The Micronesia region faces many challenges such as U.S. militarization and weapons testing, loss of land from rising ocean levels, and lack of a sustainable local food supply. An estimated 15,000 to 17,000 people have left their homes in search of a better life for themselves and their families here in Hawai‘i.
Through an initial pilot grant awarded by the Department of the Interior’s Office of Insular Affairs, Partners in Development Foundation serves as the mentor organization for WAO. WAO was created by a core group of Micronesian leaders and stakeholders in Hawai‘i whose aim is to advocate for the overall health and wellbeing of Micronesian people and communities.
The name “We Are Oceania” is rooted in the history of the indigenous people who navigated the vast North Pacific — today known as Micronesia. It honors the role of the ocean in binding these islands together rather than separating them; it provides abundant resources instead of depriving us of them.
WAO operates out of a one-stop shop at St. Elizabeth's Episcopal Church in Kalihi. While their offices are on Oʻahu, their services are available throughout the Neighbor Islands through their Kōkua Staff on call.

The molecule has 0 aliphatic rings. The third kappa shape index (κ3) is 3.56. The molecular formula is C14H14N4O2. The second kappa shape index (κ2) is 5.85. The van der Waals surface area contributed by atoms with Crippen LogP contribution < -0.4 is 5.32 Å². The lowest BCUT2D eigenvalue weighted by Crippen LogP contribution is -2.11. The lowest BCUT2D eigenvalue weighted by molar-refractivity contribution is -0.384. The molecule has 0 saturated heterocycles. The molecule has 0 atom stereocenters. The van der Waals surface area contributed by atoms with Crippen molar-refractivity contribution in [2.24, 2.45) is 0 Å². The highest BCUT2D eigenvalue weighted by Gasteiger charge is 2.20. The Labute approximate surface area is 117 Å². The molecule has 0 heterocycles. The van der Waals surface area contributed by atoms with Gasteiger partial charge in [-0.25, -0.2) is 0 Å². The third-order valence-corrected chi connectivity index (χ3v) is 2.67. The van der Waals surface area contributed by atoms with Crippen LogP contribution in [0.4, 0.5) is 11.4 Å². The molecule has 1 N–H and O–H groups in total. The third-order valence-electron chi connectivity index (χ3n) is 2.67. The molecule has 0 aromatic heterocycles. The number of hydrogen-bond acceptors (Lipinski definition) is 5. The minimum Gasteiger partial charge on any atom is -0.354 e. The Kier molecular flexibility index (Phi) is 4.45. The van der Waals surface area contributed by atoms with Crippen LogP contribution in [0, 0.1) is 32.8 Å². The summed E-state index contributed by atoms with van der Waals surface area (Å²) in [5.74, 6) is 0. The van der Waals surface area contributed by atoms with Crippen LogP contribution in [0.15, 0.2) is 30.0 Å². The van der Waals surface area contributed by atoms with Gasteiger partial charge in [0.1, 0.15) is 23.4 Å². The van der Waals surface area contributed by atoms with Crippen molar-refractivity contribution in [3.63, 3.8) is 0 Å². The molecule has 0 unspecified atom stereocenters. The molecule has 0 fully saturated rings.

For more information on We Are Oceania, visit their main website at weareoceania.org or call (808) 754-7303.
Tucked between two churches in Kalihi, running alongside North King Street and Kanoa street, is an easy-to-miss building where Micronesians and Pacific Islanders go for help. Since the spread of the pandemic in Hawaiʻi, the We Are Oceania office became stacks of donation boxes, echoes of helpline phone calls rattling the cubicle dividers, shuffles of…
The 4th annual Micronesian Youth Summit hosted hundreds of middle and high school students and featured workshops to support their future success.
A rally at the Hawaiʻi State Capitol building kicked off 2020 Census activities for the year and highlighted the importance of an accurate count.